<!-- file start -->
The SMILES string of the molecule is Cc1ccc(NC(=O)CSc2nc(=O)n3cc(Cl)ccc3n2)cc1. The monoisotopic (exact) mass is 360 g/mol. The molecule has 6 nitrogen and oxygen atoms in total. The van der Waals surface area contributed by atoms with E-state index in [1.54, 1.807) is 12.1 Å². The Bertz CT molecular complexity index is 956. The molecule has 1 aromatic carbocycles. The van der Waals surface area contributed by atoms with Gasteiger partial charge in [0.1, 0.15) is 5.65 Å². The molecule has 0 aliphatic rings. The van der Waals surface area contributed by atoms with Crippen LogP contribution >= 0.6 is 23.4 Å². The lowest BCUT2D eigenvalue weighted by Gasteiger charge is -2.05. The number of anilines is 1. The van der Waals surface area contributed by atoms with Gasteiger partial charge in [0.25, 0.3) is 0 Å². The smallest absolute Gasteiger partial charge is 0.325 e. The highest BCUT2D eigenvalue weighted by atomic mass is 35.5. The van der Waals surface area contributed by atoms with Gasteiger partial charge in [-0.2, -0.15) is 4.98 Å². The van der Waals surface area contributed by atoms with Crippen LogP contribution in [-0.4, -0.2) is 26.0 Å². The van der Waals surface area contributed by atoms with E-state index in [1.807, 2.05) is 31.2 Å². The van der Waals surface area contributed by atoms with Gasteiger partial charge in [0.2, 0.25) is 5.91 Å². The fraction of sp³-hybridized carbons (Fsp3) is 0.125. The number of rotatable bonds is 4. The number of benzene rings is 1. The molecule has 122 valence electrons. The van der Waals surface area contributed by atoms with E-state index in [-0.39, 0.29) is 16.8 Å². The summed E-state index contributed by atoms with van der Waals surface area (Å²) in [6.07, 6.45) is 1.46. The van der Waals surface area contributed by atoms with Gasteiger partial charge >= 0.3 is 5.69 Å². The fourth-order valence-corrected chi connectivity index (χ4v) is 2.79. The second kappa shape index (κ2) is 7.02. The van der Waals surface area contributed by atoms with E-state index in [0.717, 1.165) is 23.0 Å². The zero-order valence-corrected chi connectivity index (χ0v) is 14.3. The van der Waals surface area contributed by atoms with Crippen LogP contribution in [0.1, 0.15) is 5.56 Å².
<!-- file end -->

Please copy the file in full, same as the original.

The SMILES string of the molecule is Cc1ccc(NC(=O)CSc2nc(=O)n3cc(Cl)ccc3n2)cc1. The monoisotopic (exact) mass is 360 g/mol. The molecule has 6 nitrogen and oxygen atoms in total. The van der Waals surface area contributed by atoms with E-state index in [1.54, 1.807) is 12.1 Å². The Bertz CT molecular complexity index is 956. The molecule has 1 aromatic carbocycles. The van der Waals surface area contributed by atoms with Gasteiger partial charge in [0.1, 0.15) is 5.65 Å². The molecule has 0 aliphatic rings. The van der Waals surface area contributed by atoms with Crippen LogP contribution >= 0.6 is 23.4 Å². The lowest BCUT2D eigenvalue weighted by Gasteiger charge is -2.05. The number of anilines is 1. The van der Waals surface area contributed by atoms with Gasteiger partial charge in [0.25, 0.3) is 0 Å². The smallest absolute Gasteiger partial charge is 0.325 e. The highest BCUT2D eigenvalue weighted by atomic mass is 35.5. The van der Waals surface area contributed by atoms with Gasteiger partial charge in [-0.2, -0.15) is 4.98 Å². The van der Waals surface area contributed by atoms with Crippen LogP contribution in [-0.4, -0.2) is 26.0 Å². The van der Waals surface area contributed by atoms with E-state index in [1.807, 2.05) is 31.2 Å². The van der Waals surface area contributed by atoms with Gasteiger partial charge in [0.2, 0.25) is 5.91 Å². The fraction of sp³-hybridized carbons (Fsp3) is 0.125. The number of rotatable bonds is 4. The number of benzene rings is 1. The molecule has 122 valence electrons. The van der Waals surface area contributed by atoms with E-state index in [-0.39, 0.29) is 16.8 Å². The summed E-state index contributed by atoms with van der Waals surface area (Å²) in [6.07, 6.45) is 1.46. The van der Waals surface area contributed by atoms with Gasteiger partial charge >= 0.3 is 5.69 Å². The fourth-order valence-corrected chi connectivity index (χ4v) is 2.79. The second kappa shape index (κ2) is 7.02. The van der Waals surface area contributed by atoms with E-state index in [0.717, 1.165) is 23.0 Å². The zero-order valence-corrected chi connectivity index (χ0v) is 14.3. The van der Waals surface area contributed by atoms with Crippen LogP contribution in [0.1, 0.15) is 5.56 Å².